India has signed an FTA with the UAE and another trade deal with Australia. It’s also planning to forge FTAs with the UK, the EU, GCC members, Canada, etc.
Are bilateral deals going to be the new strategy for India to boost exports in a world where rule-based multilateral trading system, represented by the WTO, remains under threat from some of the very countries that once advocated it?
FTAs in whatever form, bilateral as well as multilateral, are welcome as long as a balanced trade deal is forged. Learning from our previous FTAs, there has been greater protection for items where domestic sensitivities are high; there has been more creative and nuanced mechanism for tariff concessions (for instance, duty relief for only premium Australian wine under the latest trade deal) and greater thrust on leveraging India’s strength in labour-intensive segments like farm products, textiles & garments, leather goods, gems and jewellery, etc.
While FTAs are being forged, India’s ‘high’ tariffs are still frowned upon by some advanced economies. How do you view it?
India’s high tariff is a misnomer in so far as India’s average tariff has declined over time. However, there are tariff peaks on certain items where domestic sensitivities are high, and that is not unique to India. Other countries also impose high tariffs on certain items. Further, the tariffs on certain sensitive items from India’s perspective are well below the WTO-committed bound rates (the maximum rates of tariffs that the country is allowed to impose on different products under the WTO rules).
While developed countries might be having low tariffs, they have been raising the non-tariff barriers with regard to standards, quality control orders, maximum residue levels, etc.
It has to be kept in mind that India’s applied tariff rates are much below its WTO obligations. Developed countries may have adopted a low tariff regime but the ‘water’ (the difference between the WTO bound rate and actual tariff) available with the advanced countries is minimal or non-existent. In spite of the fact that WTO rules permit India to impose higher tariffs, New Delhi has consciously taken the decision to progressively reduce its tariff regime.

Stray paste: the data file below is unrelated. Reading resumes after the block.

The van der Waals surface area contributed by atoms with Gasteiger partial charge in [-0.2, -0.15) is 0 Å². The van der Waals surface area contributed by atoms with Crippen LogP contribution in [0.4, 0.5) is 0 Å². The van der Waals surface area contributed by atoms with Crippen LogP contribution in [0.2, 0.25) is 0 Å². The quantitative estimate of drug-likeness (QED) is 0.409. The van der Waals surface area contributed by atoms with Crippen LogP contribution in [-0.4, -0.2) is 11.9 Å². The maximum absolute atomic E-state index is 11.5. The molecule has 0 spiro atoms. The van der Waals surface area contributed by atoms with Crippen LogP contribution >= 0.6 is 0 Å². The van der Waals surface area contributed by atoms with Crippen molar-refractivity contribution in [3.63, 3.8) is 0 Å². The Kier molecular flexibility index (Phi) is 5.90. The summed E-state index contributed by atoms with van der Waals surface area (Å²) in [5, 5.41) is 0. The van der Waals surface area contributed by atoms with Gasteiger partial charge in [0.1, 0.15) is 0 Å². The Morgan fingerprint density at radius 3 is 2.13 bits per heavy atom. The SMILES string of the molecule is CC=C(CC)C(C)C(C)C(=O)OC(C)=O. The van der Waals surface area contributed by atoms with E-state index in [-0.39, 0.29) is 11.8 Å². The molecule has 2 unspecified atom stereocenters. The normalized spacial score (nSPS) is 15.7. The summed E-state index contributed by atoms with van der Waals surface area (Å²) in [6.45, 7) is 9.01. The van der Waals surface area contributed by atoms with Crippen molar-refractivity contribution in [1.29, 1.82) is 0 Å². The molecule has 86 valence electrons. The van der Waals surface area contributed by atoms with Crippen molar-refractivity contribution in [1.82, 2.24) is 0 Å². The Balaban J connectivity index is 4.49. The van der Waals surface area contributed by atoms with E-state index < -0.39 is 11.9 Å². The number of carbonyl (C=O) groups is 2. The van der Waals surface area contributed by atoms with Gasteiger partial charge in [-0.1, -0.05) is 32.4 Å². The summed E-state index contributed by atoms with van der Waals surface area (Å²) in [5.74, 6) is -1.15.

The government, in September 2021, announced that it would release Rs 56,027 crore to clear all the pending dues owed to exporters under various schemes until FY21. How much of the outstanding amount has been disbursed in FY22?
The government has stood by its commitments. Out of the claims received under schemes like the MEIS, SEIS, Target Plus, Focus Product Scheme and Focus Market Scheme, more than Rs 32,000 crore worth of scrips have been approved. The rest of the claims will be taken up in the current fiscal.
When will the next foreign trade policy (FTP) be announced and how will it be different from the current one?

The work on the new FTP has been going on in consultations with various stakeholders and it will come out soon. It will be different in terms of its focus, not so much on the announcement of new schemes, but in terms of its emphasis on the ease of exports, the simplification of procedures to facilitate exports, recognition of the role of e-commerce in facilitating our small exporters, artisans, weavers and farmer producer societies, etc. to jump on the export bandwagon, and in creating better ecosystem at state and district levels for exports.